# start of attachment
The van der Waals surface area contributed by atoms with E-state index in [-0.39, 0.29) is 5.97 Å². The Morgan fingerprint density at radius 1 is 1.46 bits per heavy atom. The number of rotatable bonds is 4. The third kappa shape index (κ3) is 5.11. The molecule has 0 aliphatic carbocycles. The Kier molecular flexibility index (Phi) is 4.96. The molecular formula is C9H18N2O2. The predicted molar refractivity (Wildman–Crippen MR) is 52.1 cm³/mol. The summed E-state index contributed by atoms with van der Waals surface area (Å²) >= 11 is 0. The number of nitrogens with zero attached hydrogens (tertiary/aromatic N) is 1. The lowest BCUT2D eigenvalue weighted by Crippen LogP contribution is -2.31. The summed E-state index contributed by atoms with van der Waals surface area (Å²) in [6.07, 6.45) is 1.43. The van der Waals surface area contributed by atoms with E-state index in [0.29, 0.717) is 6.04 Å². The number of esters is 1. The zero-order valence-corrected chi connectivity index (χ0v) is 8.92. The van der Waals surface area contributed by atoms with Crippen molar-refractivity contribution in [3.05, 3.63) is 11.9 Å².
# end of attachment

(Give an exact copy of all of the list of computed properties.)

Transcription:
The van der Waals surface area contributed by atoms with E-state index in [-0.39, 0.29) is 5.97 Å². The Morgan fingerprint density at radius 1 is 1.46 bits per heavy atom. The number of rotatable bonds is 4. The third kappa shape index (κ3) is 5.11. The molecule has 0 aliphatic carbocycles. The Kier molecular flexibility index (Phi) is 4.96. The molecular formula is C9H18N2O2. The predicted molar refractivity (Wildman–Crippen MR) is 52.1 cm³/mol. The summed E-state index contributed by atoms with van der Waals surface area (Å²) >= 11 is 0. The number of nitrogens with zero attached hydrogens (tertiary/aromatic N) is 1. The lowest BCUT2D eigenvalue weighted by Crippen LogP contribution is -2.31. The summed E-state index contributed by atoms with van der Waals surface area (Å²) in [6.07, 6.45) is 1.43. The van der Waals surface area contributed by atoms with E-state index in [0.29, 0.717) is 6.04 Å². The number of esters is 1. The zero-order valence-corrected chi connectivity index (χ0v) is 8.92. The van der Waals surface area contributed by atoms with Crippen molar-refractivity contribution in [3.05, 3.63) is 11.9 Å².